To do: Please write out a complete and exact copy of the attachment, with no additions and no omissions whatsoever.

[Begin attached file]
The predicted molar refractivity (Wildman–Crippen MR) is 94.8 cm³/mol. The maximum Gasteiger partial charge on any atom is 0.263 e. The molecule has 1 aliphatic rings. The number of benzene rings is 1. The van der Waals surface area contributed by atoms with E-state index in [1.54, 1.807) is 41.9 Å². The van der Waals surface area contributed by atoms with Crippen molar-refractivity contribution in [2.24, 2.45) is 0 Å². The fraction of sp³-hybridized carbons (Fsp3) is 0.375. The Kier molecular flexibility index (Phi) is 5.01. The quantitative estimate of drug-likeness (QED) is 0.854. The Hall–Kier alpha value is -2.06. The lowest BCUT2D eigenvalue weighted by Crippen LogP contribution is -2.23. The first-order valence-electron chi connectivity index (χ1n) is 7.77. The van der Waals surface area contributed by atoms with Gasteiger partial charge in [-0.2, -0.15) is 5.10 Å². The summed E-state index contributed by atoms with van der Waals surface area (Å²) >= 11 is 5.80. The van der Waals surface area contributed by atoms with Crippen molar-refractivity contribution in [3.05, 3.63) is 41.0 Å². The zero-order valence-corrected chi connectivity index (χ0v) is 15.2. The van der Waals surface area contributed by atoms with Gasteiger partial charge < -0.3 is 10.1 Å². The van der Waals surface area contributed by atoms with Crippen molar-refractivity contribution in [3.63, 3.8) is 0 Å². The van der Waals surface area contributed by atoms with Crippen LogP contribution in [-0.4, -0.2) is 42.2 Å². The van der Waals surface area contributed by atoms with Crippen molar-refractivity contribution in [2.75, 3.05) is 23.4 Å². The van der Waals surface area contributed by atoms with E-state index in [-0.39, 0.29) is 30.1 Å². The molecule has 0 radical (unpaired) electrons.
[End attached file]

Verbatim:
The predicted molar refractivity (Wildman–Crippen MR) is 94.8 cm³/mol. The maximum Gasteiger partial charge on any atom is 0.263 e. The molecule has 1 aliphatic rings. The number of benzene rings is 1. The van der Waals surface area contributed by atoms with E-state index in [1.54, 1.807) is 41.9 Å². The van der Waals surface area contributed by atoms with Crippen molar-refractivity contribution in [2.24, 2.45) is 0 Å². The fraction of sp³-hybridized carbons (Fsp3) is 0.375. The Kier molecular flexibility index (Phi) is 5.01. The quantitative estimate of drug-likeness (QED) is 0.854. The Hall–Kier alpha value is -2.06. The lowest BCUT2D eigenvalue weighted by Crippen LogP contribution is -2.23. The first-order valence-electron chi connectivity index (χ1n) is 7.77. The van der Waals surface area contributed by atoms with Gasteiger partial charge in [-0.2, -0.15) is 5.10 Å². The summed E-state index contributed by atoms with van der Waals surface area (Å²) >= 11 is 5.80. The van der Waals surface area contributed by atoms with Crippen molar-refractivity contribution in [3.05, 3.63) is 41.0 Å². The zero-order valence-corrected chi connectivity index (χ0v) is 15.2. The van der Waals surface area contributed by atoms with Gasteiger partial charge < -0.3 is 10.1 Å². The van der Waals surface area contributed by atoms with Crippen molar-refractivity contribution in [3.63, 3.8) is 0 Å². The van der Waals surface area contributed by atoms with Crippen LogP contribution in [-0.4, -0.2) is 42.2 Å². The van der Waals surface area contributed by atoms with Crippen molar-refractivity contribution in [2.75, 3.05) is 23.4 Å². The van der Waals surface area contributed by atoms with E-state index in [-0.39, 0.29) is 30.1 Å². The molecule has 0 radical (unpaired) electrons.